Thunder and lightening are raging around my house, driving me indoors from the garden.
Water becomes very important at the height of the summer when the growing crops need irrigating. According to an old saying: A dry May and a dripping June/ Brings all things in tune.  However, the hot weather often brings thunderstorms, and this is the season the thunder god was honoured and sometimes placated. He has had many names and the oak was usually sacred to him, since lightning was often believed to strike the oak more than any other tree. In Greece, he was called Zeus, and it was said that thunder storms raged more frequently around his sacred oak grove at Dodona more than anywhere else in Europe. The oak was also sacred to Thor, the Norse thunder god whose famous hammer caused thunder. During the conversion of the Germans, St Boniface felled an oak in which Thor was believed to reside. Oaks also figured in many representations of Taranis, the British thunder god. The Finnish god of thunder was Ukko (‘Oak’). In Russia the oak god was called Perun, his name meaning ‘thunderbolt’. The Lithuanian god of the oak was Perkaunas or Perunu (‘Thunder’); if lightning struck a tree, rock or man, they were believed to hold some of his sacred fire. In Latvia, even today, oak wreaths are worn by men named Jānis (John) at Midsummer. Small oak branches with leaves are attached to cars in Latvia during the festivity.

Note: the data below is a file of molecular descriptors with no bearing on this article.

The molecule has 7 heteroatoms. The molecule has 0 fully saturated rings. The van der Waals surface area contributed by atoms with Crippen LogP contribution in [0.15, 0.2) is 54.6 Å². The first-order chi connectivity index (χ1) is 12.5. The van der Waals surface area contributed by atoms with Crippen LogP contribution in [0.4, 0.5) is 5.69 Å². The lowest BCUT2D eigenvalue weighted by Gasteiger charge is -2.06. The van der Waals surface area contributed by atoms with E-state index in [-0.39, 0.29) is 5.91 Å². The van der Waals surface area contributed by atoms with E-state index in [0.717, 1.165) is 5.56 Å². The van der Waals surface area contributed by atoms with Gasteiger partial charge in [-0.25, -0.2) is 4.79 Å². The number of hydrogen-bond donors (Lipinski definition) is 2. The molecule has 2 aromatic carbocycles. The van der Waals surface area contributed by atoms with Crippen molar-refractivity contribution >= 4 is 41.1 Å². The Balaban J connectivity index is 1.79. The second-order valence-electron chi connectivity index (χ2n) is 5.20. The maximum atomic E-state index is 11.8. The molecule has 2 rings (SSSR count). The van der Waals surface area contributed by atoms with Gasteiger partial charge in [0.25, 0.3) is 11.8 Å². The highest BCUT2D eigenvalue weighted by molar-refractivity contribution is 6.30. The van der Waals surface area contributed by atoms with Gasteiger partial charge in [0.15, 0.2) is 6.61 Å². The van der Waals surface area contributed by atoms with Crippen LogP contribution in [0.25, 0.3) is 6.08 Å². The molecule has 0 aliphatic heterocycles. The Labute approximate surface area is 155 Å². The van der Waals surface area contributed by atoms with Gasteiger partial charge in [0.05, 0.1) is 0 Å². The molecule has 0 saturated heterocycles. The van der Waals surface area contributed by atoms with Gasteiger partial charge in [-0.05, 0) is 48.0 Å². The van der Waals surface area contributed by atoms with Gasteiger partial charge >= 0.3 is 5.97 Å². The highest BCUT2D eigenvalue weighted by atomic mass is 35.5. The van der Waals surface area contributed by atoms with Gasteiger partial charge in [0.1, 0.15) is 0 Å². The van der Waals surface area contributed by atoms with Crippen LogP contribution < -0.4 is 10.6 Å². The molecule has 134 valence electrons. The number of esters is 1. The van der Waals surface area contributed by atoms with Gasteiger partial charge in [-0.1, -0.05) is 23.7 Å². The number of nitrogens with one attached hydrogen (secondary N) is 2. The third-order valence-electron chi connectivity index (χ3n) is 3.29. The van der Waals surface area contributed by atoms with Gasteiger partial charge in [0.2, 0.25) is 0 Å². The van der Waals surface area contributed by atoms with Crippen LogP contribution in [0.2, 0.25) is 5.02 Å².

Thunder God Ritual
Have ready a bowl of water and a twig of oak in leaf. Using the oak twig, sprinkle some of the water on the earth. Say:
You roar causes the sky and earth to tremble
You spark the fire of lightening
Your light rends the clouds
I honour you and offer you praise,
Be gentle with us,
Send us rain in time of need
To nourish the earth
© Anna Franklin 2020
 Bonnie Blackburn and Leofranc Holford-Strevens, Oxford Companion to the Year, Oxford University Press 1999